Hit So Hard: A Hard Look at Drugs, Sex and Playing With Hole
Former Hole bandmates - Associated Press
Patty Schemel is excited about her upcoming gig at the Ford Amphitheatre in Hollywood, following the Outfest screening of her documentary film, Hit So Hard: The Life & Near Death Story of Patty Schemel. I would think she’s excited just to be alive.
Hit So Hard is a journey through drugs, sex and rock 'n’ roll with a view from the drummer’s seat. As stickmeister for Courtney Love’s band Hole in the early 1990s, Schemel’s memories and home videos offer a backstage pass to a gritty, glorious time on the grunge scene.
“When I was shooting all of it, it was my way of doing a journal,” says Schemel, from the home that she now shares with her wife and baby daughter in the artsy Silverlake area of Los Angeles. “Parts of it are just tons of shows shot from the side of the stage or from behind me; there’s like hours of that footage as well. Like something only I would be interested in seeing.”
Um, some others are interested as well. The images of Kurt Cobain, Courtney Love and their daughter Frances Bean have never been released before, and the story of Schemel’s success, self-destruction and survival is entertaining, engaging and horrifying. All of Schemel’s surviving bandmates (bassist Kristin Pfaff died of a drug overdose just weeks after Cobain’s suicide) are interviewed in the film.
It’s shocking that despite Hole’s popularity, for awhile Schemel’s drug-affair left her living on the pee-stained streets of Los Angeles. But the film is not overtly a cautionary tale, nor does Schemel offer any apologies for her behavior. She has merely allowed the filmmakers to show a brutally bare picture of her life and near death through her own words and images.
Putting the images out there was “a little scary,” Schemel admits, because some of it is “sensitive, private stuff.” Who knew what to expect at the premiere at New York’s Museum of Modern Art in March? “It was pretty intense,” Schemel recalls. “But everyone was so supportive—the gay community, a lot of people in recovery, as well. And then also there’s the typical Hole fan that loves to see all the footage and all the archival stuff.”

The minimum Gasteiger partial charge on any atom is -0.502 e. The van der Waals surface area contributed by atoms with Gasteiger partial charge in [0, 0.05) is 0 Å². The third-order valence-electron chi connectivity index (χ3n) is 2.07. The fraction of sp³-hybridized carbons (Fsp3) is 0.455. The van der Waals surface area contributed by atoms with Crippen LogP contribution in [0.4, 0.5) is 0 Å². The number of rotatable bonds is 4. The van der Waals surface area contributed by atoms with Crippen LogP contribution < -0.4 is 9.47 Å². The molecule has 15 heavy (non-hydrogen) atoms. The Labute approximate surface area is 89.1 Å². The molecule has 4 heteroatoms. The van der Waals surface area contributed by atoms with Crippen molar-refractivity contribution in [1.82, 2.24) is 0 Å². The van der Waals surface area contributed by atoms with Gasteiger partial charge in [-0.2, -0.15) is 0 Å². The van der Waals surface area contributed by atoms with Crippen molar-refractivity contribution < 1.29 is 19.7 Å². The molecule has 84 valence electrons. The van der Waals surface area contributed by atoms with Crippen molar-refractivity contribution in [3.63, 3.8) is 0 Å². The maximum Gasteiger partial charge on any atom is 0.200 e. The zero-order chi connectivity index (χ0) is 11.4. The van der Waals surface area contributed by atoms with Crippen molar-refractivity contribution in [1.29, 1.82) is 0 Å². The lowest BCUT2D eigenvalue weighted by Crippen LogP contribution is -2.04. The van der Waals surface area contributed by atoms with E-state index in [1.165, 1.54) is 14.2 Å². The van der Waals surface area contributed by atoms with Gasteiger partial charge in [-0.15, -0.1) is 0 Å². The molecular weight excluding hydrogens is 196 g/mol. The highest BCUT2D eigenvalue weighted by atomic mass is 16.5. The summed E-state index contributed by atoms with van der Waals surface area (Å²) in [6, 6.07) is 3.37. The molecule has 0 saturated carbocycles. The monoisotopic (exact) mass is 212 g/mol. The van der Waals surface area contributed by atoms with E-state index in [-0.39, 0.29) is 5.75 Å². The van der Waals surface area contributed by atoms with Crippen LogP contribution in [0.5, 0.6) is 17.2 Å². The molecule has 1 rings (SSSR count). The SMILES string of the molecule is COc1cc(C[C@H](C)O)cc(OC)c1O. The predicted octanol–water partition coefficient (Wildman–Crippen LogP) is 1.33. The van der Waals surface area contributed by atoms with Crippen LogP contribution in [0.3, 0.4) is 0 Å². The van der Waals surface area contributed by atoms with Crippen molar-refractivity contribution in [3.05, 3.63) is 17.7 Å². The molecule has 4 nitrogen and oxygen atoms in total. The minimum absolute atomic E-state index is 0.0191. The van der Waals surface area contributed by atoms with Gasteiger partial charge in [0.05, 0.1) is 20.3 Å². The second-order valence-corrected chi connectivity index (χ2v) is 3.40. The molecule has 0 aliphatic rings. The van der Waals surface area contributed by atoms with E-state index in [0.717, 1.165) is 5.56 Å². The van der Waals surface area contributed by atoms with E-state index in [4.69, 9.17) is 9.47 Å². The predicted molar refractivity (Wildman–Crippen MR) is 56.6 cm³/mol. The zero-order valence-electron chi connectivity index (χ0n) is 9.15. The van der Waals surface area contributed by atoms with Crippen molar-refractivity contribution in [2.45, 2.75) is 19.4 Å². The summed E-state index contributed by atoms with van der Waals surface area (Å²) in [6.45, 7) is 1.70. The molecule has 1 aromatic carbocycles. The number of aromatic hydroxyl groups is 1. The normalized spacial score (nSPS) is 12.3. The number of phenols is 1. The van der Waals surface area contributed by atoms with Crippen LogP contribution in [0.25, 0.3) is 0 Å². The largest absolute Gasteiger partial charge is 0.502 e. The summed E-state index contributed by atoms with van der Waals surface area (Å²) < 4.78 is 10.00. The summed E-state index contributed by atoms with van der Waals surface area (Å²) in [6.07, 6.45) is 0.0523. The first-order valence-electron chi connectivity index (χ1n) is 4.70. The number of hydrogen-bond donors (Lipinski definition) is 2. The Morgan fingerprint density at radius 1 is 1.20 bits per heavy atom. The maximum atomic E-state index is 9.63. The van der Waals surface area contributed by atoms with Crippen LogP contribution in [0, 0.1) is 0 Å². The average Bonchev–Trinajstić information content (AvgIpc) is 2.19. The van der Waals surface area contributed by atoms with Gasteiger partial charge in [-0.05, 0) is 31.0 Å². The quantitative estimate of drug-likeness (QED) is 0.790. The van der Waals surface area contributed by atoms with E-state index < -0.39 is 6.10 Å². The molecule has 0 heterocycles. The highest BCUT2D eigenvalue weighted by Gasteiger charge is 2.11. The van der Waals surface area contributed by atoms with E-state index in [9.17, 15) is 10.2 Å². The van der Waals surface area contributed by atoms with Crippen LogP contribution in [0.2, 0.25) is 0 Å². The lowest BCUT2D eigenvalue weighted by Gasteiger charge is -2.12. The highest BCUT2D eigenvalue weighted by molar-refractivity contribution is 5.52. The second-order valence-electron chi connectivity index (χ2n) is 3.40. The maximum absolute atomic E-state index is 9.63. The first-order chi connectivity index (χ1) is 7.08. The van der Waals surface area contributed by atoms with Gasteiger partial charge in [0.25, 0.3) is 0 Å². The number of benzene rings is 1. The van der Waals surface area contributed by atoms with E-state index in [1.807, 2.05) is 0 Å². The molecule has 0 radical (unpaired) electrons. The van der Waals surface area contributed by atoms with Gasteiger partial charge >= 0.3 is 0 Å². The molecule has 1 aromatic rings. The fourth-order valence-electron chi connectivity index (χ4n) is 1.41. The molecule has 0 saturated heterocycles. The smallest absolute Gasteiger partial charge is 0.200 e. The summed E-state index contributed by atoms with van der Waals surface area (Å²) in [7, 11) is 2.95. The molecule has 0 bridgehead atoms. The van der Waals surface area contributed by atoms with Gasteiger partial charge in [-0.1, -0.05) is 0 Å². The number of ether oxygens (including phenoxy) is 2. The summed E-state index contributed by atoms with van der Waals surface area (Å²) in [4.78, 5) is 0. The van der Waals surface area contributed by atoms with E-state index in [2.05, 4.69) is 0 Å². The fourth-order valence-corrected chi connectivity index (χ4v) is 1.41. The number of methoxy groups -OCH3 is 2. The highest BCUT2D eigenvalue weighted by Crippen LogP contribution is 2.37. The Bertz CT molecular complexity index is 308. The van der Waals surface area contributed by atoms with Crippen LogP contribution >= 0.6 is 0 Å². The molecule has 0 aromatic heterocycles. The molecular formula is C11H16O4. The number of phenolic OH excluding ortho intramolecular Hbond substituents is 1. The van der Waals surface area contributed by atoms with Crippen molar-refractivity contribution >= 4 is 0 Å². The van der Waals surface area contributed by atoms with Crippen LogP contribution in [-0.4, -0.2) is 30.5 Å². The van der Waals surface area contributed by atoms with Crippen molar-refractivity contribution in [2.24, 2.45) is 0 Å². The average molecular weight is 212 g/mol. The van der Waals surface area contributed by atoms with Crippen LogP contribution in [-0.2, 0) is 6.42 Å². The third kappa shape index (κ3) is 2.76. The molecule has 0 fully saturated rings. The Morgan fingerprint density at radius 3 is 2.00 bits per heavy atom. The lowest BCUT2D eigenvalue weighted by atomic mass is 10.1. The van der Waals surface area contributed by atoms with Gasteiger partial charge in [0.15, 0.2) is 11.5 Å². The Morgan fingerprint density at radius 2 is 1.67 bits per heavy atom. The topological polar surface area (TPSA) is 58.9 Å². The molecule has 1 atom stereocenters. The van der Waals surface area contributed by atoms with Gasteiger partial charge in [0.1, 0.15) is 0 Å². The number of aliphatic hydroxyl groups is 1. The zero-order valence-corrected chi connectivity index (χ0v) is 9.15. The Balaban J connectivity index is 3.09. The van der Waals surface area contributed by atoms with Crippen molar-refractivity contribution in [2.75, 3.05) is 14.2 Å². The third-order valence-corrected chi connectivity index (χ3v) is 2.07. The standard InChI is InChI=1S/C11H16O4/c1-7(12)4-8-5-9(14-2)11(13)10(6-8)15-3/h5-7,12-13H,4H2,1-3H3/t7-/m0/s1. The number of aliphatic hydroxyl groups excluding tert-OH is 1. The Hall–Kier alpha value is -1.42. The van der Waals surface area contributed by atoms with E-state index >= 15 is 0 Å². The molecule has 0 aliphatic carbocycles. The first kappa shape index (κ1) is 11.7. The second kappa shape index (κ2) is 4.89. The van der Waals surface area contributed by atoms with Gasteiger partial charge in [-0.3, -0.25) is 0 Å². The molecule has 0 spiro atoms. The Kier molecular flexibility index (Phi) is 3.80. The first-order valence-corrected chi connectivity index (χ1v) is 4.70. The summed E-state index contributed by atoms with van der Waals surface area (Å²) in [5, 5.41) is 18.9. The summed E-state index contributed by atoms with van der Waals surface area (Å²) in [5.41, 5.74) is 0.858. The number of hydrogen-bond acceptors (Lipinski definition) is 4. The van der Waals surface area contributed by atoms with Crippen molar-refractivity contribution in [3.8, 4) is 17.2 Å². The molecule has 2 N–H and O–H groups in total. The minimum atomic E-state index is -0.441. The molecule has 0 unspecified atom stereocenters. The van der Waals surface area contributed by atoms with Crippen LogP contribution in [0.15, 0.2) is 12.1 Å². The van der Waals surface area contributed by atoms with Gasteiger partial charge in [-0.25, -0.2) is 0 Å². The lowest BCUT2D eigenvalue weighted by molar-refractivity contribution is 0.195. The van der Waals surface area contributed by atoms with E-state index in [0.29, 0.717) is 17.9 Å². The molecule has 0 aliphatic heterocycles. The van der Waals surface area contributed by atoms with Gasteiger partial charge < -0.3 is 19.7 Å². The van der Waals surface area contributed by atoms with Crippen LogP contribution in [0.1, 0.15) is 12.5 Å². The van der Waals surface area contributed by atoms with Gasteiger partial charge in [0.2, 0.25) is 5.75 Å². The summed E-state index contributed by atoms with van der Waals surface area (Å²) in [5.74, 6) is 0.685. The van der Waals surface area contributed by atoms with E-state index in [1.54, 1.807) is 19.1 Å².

Schemel’s wife, Christina Soletti, is a TV producer and has a producer’s credit on Hit So Hard. “She’s amazing at her job,” says Schemel, adding with a laugh, “I didn’t know exactly what she did until I saw her work on this film.”
While her life now centers around her family and a dog business, Schemel still struggles with the pangs of addiction. I asked Schemel if her sexuality had anything to do with her substance abuse. “I used to think growing up that I drank so much because I was gay,” she says. “But that was just another excuse to continue drinking or whatever. I’m sure when I was a teenager it was behind some of my drinking and stuff but you know, it’s not the reason why. “I believe it’s in my DNA. I’m just that person that can’t put down a drink or a drug after I have one.”
Schemel plans to tour with the film and experience everything through the eyes of her daughter. And of course, music is still a part of her life. She volunteers for a drum camp for girls, and plays in a band with her brother Larry, called Green Eyes.
“At the beginning of the film when we were going through all the footage and stuff [in 2007] I didn’t want to play music, I didn’t want to be in a band, I didn’t want to do anything,” Schemel admits. “But slowly over the years I’ve just gotten back to the beginning, you know? Like I said in the film, when it was just about playing music and fun.”
Blogger Bio: For more than a decade Laurie Schenden has covered the entertainment industry for Curve, the Los Angeles Times and Germany's Spotlight magazine. Her cover stories for Curve magazine have included Sharon Stone, Melissa Etheridge, and the cast of The L Word. She’s also an award winning documentary filmmaker and one of the co-creators of the Laughing Matters film series, seen on Logo.
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